Underwear Makes the (wo)Man

Let’s talk about underwear. No, really. Is there anything more prosaic-yet-titillating than underwear? I remember being about four years old and really liking this one particular pair of underpants because they had a little appliqued embroidered red rose on the waistband. I called it a “rosin” because the shape and texture reminded me of my clitoris, which I called by that name. (Yes, I was a strange four-year-old, just go with it.) I loved the underpants with the rosin because they had texture and color, where all my other underpants were plain white cotton.

That was the last and only pair of really girly underwear I loved.

As an adult I graduated to very plain microfiber briefs from Victoria’s Secret, or athletic Jockey-for-Her cotton bikinis, in interesting colors. Orange, purple, turquoise, striped, python print… And then I never gave them another thought. Not one. They were utilitarian things to protect my more delicate parts from the roughness of denim and the cold bite of brass zippers, or to hold the necessaries in place once a month when I bled. (I don’t anymore, due to the removal of my very broken uterus and ovaries, a subject for another post.)

I can’t explain what it was that made me, a few years ago, buy my first package of men’s boxer briefs. I bought one package with two pairs: one midnight blue, one pine green. Hanes, I think. And it was an epiphany. They were the ones I picked from the clean laundry pile first. I started hating my panties more and more. I bought another package of  knit boxers. At first I told myself it was because the boxers were better made (they were), they were practical (no more practical than the alternative), they prevented thigh chafing (not really a problem of mine). The truth was I liked them best because when I was wearing them, for the first time in maybe ever, I felt comfortable.

Then I had my second epiphany and bought some men’s Levi 501’s, which fit me like a dream, where every other pair of jeans – women’s jeans – had fit me like a sartorial nightmare. I’d go out in my boxer-briefs and my men’s jeans, with my men’s sweater, men’s boots, men’s belt, men’s leather jacket–and I’d swagger. (On a humorous side note, my Old Spice deodorant’s scent is called “swagger” and I kind of love it.)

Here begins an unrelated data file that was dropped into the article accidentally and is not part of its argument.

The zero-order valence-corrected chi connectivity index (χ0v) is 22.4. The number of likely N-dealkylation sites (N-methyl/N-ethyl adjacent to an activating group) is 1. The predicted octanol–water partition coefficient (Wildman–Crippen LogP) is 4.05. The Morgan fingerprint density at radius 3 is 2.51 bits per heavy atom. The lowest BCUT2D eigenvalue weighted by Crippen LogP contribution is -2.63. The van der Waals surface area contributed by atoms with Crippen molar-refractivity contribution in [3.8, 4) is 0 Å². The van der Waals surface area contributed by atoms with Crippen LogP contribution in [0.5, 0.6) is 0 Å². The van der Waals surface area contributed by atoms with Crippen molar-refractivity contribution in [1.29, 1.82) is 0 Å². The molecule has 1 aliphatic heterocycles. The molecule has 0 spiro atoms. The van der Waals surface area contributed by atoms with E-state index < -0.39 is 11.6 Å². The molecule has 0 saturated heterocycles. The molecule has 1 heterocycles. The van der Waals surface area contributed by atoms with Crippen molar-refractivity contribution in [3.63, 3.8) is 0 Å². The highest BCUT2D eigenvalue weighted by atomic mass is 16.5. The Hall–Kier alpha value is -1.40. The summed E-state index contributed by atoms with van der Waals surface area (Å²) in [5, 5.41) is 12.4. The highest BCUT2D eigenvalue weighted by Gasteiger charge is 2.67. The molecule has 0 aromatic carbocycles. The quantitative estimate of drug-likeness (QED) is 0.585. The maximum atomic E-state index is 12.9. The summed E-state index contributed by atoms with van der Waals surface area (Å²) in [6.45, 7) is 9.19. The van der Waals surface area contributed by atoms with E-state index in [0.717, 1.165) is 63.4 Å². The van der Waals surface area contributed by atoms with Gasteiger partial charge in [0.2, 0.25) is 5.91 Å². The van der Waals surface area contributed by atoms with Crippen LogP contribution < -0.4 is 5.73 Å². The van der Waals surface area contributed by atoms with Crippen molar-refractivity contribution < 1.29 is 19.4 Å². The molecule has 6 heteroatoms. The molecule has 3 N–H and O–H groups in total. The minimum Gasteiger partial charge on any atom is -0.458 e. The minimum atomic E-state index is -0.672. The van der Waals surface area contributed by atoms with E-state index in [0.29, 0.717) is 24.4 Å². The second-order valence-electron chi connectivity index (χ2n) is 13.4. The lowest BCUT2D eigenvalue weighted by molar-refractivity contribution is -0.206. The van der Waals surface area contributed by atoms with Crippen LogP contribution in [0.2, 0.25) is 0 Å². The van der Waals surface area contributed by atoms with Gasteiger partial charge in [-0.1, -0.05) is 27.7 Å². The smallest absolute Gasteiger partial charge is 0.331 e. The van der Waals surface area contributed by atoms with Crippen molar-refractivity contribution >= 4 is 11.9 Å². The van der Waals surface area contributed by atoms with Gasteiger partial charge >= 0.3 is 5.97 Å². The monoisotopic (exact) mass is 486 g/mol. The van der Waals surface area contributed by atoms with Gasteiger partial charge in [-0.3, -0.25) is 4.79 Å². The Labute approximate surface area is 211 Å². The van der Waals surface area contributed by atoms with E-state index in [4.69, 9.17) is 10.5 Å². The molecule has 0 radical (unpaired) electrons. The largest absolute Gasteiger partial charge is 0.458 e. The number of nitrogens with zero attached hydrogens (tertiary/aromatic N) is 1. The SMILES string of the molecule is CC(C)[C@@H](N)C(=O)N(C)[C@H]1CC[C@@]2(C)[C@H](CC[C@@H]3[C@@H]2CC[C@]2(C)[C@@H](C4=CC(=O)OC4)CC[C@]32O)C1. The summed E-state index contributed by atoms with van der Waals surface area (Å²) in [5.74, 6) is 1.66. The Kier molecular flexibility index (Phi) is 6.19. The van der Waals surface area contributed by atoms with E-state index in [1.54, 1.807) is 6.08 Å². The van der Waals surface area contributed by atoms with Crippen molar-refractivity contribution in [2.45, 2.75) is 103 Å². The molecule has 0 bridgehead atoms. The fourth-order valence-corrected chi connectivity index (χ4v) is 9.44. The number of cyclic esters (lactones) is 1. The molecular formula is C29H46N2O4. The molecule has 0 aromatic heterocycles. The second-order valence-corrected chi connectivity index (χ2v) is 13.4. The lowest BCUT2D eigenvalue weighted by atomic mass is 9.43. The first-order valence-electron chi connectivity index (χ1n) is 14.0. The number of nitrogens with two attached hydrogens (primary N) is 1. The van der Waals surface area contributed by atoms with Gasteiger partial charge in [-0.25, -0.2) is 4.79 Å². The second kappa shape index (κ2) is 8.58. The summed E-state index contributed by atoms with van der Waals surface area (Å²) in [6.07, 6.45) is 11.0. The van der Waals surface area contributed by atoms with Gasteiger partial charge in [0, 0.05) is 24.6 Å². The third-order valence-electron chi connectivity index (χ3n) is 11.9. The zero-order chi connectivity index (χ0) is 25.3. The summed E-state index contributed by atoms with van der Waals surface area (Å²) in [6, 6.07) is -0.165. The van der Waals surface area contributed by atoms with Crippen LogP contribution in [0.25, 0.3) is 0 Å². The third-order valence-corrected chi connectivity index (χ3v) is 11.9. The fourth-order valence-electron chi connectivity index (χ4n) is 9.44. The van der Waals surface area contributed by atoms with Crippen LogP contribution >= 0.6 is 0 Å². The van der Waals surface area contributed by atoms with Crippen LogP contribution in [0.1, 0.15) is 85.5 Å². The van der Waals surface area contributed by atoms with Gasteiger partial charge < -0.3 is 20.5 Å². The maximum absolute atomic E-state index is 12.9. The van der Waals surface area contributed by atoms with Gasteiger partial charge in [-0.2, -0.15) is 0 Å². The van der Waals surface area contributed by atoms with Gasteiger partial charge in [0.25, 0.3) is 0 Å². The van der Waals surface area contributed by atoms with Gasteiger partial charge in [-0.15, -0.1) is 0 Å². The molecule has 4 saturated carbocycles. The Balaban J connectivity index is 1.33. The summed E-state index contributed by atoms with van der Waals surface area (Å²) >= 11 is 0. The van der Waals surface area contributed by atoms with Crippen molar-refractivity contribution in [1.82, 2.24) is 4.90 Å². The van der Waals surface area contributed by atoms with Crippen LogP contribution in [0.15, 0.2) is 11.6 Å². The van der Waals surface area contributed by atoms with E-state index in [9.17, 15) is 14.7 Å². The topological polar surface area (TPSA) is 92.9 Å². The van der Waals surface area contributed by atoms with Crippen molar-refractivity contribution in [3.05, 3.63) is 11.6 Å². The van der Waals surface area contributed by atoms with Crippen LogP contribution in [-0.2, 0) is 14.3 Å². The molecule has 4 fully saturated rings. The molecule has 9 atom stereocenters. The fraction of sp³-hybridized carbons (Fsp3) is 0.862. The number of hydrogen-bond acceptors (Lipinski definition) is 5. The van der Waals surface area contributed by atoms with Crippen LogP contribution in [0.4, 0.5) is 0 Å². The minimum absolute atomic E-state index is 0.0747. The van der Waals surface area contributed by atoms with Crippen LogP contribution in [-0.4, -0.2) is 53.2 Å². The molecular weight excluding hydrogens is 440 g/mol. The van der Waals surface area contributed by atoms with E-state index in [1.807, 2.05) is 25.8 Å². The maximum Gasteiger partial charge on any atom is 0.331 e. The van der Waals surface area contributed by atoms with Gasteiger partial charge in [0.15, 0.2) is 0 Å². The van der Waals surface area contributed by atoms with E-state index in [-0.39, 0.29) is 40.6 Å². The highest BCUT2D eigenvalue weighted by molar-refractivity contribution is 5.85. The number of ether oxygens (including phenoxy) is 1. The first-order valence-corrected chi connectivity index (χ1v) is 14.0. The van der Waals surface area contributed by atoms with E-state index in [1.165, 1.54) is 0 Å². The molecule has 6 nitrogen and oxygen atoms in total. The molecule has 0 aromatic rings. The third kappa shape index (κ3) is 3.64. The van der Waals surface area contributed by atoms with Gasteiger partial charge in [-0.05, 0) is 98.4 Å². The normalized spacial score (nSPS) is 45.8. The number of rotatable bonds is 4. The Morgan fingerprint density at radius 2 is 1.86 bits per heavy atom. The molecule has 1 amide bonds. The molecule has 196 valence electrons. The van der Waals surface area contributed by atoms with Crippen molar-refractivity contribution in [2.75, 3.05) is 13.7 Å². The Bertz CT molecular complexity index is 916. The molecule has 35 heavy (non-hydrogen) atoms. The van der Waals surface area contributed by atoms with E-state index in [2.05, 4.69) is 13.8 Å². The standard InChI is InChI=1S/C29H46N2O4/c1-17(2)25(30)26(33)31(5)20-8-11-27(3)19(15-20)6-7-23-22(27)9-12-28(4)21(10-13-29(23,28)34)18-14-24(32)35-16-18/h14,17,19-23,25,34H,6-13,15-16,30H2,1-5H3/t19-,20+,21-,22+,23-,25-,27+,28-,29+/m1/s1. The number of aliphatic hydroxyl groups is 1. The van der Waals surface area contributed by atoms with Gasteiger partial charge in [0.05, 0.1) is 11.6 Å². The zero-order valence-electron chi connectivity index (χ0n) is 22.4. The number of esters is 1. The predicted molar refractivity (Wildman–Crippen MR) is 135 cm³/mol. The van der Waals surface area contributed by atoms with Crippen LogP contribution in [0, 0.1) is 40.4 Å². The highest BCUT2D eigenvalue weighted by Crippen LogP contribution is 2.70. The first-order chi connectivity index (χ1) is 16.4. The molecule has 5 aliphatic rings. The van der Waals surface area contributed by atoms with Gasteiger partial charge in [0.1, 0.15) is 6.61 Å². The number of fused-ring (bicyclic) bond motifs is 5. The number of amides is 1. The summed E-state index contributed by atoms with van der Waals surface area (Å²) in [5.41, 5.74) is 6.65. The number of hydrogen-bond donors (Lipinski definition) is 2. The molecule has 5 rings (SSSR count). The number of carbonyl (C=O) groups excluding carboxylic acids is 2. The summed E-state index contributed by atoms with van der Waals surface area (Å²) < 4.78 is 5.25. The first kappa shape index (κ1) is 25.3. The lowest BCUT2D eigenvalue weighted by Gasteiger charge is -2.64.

I bought all new underwear: Hanes and Fruit of the Loom knit boxers and boxer briefs. I bought all new jeans: Levi’s 501 button-fly originals in several colors. I sent my women’s jeans with their generous hips and deep crotches to live with an ex girlfriend who is actually shaped the way the jeans are cut. They always looked ghastly on me, but on her they’re adorable. I filled an entire Hefty sack with the girly underwear and gave it to be recycled. I kept maybe five pairs of plain panties, which languish unworn in the bottommost dresser drawer, and I’m not entirely sure why I kept them at all. Maybe for those rare days when I want to dress in drag.

Then there are undershirts. I wore them when I was a little kid, because I was born in Michigan in January, and I have asthma and CVID (that’s another story for another day) and so was very prone to chest infections. Then we moved to warmer Tennessee, and I didn’t really need the extra layer. Then my body betrayed me and grew breasts. Big breasts. So bras became essential. From a purely aesthetic point of view, I loved the ones with interesting colors and textures – those ecru lace and aquamarine silk lovelies that looked like they belonged on the set of some Raymond Chandler film noir epic. I didn’t wear them, though. I needed much more containment than those frothy little Christian Dior things could offer.

After a good bit of experimentation, the bras I finally settled on are plain, no underwire, cotton and spandex constructions (in some interesting colors) made by Cacique and sold by Lane Bryant for big folks like me. They were the closest in spirit I could get to those plain undershirts of my childhood. So I wear them, a bow to necessity. They’re sold as “sporty” bras, though I’ve also got a few actual sports bras which go to the gym with me. I wish I could find a binder big enough to fit; I think I might have to get one custom made. (That’s yet another topic for another post.)

But undershirts. My dad wears “wifebeater” style (and oh how I detest that term, but that’s the word, so what can you do?) undershirts under his dress shirts (he’s a lawyer so he dresses up for work most of the time) and that’s definitely the iconic undershirt in my mind. My last girlfriend – the same one who got my old jeans – showed up to visit once wearing a black men’s wifebeater to sleep in. I appropriated it. I bought myself some more in black and grey and white. I wear them a lot. I wear them to sleep in, I wear them under dress shirts. When summer comes, I’ll wear them as tank tops. They are hot, and not in the overly-warm sense.

I feel so much more myself in boxers and an undershirt. The bra remains a bow to necessity, an annoyance. In my men’s underthings, I feel more confident, more appropriately dressed. Happier. Except…